Are you having a short city break in Geneva? Then, these 2 days in Geneva itinerary is ideal for you. Whether you are visiting Geneva for a weekend trip, or as part of a longer trip, then I’m sure that you will enjoy following this itinerary which covers a little bit of everything.
The itinerary is based on my own short stay in Geneva a few years ago. I visited during winter, as part of my winter trip in Chamonix. You can read all about it here.
2 Days in Geneva: Itinerary Overview
Below you can find some useful information to plan your trip. Click here to skip to the itinerary.
When to visit?
I would say that Geneva, like any European city, can be visited year-round. Of course, if you visit during the winter it will be considerably colder than during the summer and you will most probably encounter fewer crowds. On the downside, some tourist attractions may be closed or have reduced operating hours. Hence, if you visit during the summer you may find more options for things to do that those recommended below and you may prefer to spend a few days to see everything.
How to get there?
Geneva has its own international airport with frequent flights to many European cities. From the airport, you can get the train to the city centre main railway station (Gare de Genève). The ride is very short, less than ten minutes and you can even take it for free if you get your ticket from the ticket machine in the baggage reclaim area. Of course, you can arrive by train, by bus or by car. EU citizens can enter without needing a visa and can stay for up to 90 days.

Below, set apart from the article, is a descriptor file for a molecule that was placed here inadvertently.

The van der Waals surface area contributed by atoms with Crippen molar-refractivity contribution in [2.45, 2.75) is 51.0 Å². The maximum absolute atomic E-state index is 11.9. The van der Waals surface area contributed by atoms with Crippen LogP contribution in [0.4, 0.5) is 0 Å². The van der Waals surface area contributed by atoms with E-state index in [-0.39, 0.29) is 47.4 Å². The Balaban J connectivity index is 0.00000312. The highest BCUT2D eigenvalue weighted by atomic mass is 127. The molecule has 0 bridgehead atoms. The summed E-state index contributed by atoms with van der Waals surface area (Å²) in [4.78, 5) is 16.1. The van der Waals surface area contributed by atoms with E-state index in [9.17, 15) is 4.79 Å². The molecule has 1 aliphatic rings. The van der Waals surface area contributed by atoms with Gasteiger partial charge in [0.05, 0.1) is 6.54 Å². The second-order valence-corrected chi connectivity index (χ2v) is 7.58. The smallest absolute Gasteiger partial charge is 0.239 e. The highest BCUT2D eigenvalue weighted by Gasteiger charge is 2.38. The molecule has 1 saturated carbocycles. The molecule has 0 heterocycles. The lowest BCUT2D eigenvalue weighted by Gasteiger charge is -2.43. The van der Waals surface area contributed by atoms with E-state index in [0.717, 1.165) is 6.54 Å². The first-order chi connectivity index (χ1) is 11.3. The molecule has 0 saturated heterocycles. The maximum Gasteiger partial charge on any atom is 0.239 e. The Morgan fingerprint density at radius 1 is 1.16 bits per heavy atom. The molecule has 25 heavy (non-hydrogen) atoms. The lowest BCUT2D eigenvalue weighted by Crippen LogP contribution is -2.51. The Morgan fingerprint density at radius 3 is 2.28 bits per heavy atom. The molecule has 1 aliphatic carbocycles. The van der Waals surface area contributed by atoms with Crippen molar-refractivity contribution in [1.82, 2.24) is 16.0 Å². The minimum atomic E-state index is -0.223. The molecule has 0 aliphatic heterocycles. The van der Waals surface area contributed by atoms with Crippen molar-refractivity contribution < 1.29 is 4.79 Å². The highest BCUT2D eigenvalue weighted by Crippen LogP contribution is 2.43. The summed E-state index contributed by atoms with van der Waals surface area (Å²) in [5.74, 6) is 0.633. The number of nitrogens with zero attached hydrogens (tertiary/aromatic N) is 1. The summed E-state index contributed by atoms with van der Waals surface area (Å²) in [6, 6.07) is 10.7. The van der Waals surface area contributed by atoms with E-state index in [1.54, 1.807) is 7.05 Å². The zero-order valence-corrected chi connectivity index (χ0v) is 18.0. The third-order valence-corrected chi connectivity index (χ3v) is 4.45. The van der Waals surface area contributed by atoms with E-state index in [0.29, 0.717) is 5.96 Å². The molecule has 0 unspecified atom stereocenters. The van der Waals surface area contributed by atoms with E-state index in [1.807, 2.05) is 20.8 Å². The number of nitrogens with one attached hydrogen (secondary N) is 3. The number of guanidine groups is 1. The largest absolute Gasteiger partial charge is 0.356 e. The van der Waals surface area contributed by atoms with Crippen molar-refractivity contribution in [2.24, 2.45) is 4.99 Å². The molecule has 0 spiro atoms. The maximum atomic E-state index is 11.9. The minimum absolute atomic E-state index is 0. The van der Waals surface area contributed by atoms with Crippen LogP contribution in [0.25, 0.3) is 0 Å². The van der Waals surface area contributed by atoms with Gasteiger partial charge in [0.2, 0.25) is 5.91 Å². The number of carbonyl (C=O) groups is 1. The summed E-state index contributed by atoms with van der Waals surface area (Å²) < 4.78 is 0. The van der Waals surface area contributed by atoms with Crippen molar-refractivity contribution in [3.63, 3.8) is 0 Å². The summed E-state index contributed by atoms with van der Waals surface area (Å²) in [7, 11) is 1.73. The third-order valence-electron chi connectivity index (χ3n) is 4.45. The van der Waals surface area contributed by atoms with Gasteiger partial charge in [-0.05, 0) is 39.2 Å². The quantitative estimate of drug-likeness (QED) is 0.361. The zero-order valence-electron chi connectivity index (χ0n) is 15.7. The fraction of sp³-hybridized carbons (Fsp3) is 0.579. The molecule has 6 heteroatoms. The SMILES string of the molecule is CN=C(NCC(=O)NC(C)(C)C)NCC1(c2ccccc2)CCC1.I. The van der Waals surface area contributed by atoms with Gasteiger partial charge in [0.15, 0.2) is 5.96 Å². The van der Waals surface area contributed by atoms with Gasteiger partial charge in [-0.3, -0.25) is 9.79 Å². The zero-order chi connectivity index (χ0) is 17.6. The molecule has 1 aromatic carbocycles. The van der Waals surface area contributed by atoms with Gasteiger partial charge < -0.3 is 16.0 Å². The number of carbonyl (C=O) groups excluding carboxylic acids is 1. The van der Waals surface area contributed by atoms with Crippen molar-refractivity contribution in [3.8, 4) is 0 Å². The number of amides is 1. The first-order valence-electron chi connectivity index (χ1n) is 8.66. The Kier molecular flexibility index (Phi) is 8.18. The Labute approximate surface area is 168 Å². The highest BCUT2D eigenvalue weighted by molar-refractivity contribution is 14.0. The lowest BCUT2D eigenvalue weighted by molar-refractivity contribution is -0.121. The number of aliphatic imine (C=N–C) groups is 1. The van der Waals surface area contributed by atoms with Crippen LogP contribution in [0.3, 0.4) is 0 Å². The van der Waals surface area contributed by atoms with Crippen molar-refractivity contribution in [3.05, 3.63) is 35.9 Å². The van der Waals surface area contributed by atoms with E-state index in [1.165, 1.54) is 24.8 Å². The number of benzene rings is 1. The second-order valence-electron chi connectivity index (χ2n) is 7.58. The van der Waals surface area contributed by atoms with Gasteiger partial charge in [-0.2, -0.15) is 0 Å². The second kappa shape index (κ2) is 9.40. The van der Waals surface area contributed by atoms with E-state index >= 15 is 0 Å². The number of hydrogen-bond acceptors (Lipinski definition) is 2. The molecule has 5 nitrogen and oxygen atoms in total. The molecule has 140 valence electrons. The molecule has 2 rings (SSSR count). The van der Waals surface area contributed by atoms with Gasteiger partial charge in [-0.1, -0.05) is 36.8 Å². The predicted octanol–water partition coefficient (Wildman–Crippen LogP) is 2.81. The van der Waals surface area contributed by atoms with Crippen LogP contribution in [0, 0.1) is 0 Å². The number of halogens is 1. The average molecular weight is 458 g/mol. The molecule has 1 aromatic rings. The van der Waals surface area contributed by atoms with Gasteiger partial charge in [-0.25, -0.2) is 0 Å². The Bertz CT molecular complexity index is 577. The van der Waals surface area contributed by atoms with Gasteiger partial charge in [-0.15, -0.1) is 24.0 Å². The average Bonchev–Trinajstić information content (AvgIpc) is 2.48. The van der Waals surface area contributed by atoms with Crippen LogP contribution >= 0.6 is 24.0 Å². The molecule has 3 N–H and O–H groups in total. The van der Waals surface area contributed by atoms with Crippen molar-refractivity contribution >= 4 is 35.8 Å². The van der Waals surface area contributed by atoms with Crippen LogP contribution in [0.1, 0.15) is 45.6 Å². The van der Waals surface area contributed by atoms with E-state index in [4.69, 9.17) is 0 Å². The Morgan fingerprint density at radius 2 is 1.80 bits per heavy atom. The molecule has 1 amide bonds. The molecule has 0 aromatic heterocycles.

How to move around?
Geneva is an easily walkable city, and this itinerary does not require the use of public transport. However, tourists can get a Free Transport Card for the duration of their stay. The card includes access to all buses, trams, trains and yellow taxi boats. This card is available at hotels, hostels and campsites. Free public transport is also included in the Geneva City Pass available online and at the tourist office for 24, 48 and 72 hours. The activities below are all included in the Geneva City Pass.
Where to stay?
I would say any place around the bus or train stations can be used as a base to follow this itinerary. If you want to follow my steps, we stayed in ibis Genève Centre Lac [AD]. It is a budget hotel with modern rooms, five minutes away on foot from the main transport hubs and a short walk from the old town.
What to book in advance?
Depending on how you plan to arrive in the city, you may want to consider purchasing your plane, bus or train ticket in advance to get a better fare. If you are visiting during high season, then a hotel booking is recommended. Since Switzerland is considered an expensive country, don’t forget to check out the online prices of the places you want to visit in case there is a discount.
Are there any useful websites?
- Geneva Tourism Official Website
- Swiss Federal Railways Official Website
- Geneva Public Transport Official Website
- Yellow Taxi-boats Official Website
TOP TIP: Practice your French before visiting Geneva, as it lies on the French-speaking part of Switzerland!
Day 1 – Arriving in Geneva
Allow a morning to arrive in the city, have lunch, and then spend the afternoon getting to know the area.
15:00 Brunswick Monument
Start your afternoon by going for a long walk to get lunch and get to know the area. The first stop should be the tourist office to get any information you may need about your short stay. Then continue towards the lake but don’t cross the bridge (Pont du Mont Blanc) and instead turn left, where you can find the Brunswick Monument. The monument was built in memory of Charles II, Duke of Brunswick, who sacrificed his life for the city of Geneva.
15:30 Jet d’Eau